Degree Name

Doctor of Philosophy


School of Electrical, Computer and Telecommunications Engineering


Local area wireless networking is quickly becoming a preferred technology for many networking applications. This is driven by the introduction of the IEEE 802.11 and ETSI HiperLAN standards, combined with the promise of explicit quality of service mechanisms designed to support exciting new services over wireless media. These developments have the potential to fundamentally alter the way a user interacts with the network, as well as opening a raft of potential new applications able to exploit the inherent benefits of wireless media.

Incorporating both the wireless local area and mobile ad hoc network paradigm, this thesis presents a comprehensive investigation of the impact of capture effects on the fairness properties of the IEEE 802.11 wireless Medium Access Control ( MAC ) protocol in topologies involving hidden terminals. Through empirical investigation, a strong relationship between the relative received signal power of contending hidden connections and the fairness behaviour of the network is identified. A signal power difference of greater than 5dB between competing connections was observed to result in a channel capture state for the stronger connection. This behaviour has a significant impact on the ability of the MAC to provide fair service to all contending nodes, and in extreme circumstances can result in extremely poor performance for the weaker hidden nodes in the network. The signal strength dependent capture behaviour identified in this thesis has been presented within the IEEE 802.1 Working Group, having significant influence on the design of the Hybrid Co-ordination Function centralised QoS MAC.

Analytical investigation of the impact of common spreading code interference confirms the empirical observation, with a received signal power difference of greater than 2dB found to be sufficient to result in the observed bias. Simulation tools such as ns-2 play a significant role in the development of new wireless protocols and services. The ability of current receiver models to accurately match empirical data is investigated. A new model based on the physical operation of an IEEE 802.11 interface is introduced in response to inadequacies identified in current receiver models. This model, termed Message Retraining, is shown to provide a significant improvement over current receiver models in terms of the ability to match the modem capture characteristics of an IEEE 802.11 network interface.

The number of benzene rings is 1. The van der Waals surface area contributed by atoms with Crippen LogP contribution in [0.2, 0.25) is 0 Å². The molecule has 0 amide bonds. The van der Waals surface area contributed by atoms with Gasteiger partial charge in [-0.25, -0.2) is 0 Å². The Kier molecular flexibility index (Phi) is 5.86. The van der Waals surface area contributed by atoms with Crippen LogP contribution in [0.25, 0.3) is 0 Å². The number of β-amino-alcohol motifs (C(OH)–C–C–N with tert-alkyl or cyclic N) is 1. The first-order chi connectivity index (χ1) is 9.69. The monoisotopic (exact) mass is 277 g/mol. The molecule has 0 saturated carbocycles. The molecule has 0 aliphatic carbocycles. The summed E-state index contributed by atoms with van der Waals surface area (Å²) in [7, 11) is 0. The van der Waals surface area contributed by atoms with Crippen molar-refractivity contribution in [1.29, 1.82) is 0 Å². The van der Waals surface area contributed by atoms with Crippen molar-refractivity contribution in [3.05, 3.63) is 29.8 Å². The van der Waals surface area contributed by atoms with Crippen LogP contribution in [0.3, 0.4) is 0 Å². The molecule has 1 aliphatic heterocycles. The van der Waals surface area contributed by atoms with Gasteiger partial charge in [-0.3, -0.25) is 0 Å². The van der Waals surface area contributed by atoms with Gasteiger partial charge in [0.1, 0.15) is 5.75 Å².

Finally, techniques designed to prevent unfair behaviour resulting from relative signal power dependent capture effects are presented. These techniques are able to operate within a distributed or centralised MAC . An algorithm is developed employing the relative observed signal power to determine a probability variable for each identified hidden neighbour. This variable is then employed by one of three separate techniques designed to provide additional transmission opportunities for hidden nodes at a relative disadvantage. Each scheme is shown to be able to significantly improve the fairness characteristics for hidden connections, preventing stronger hidden hosts from dominating the radio resource. However, the three schemes are differentiated on the basis of the impact on aggregate throughput, implementation complexity, and flexibility.



Unless otherwise indicated, the views expressed in this thesis are those of the author and do not necessarily represent the views of the University of Wollongong.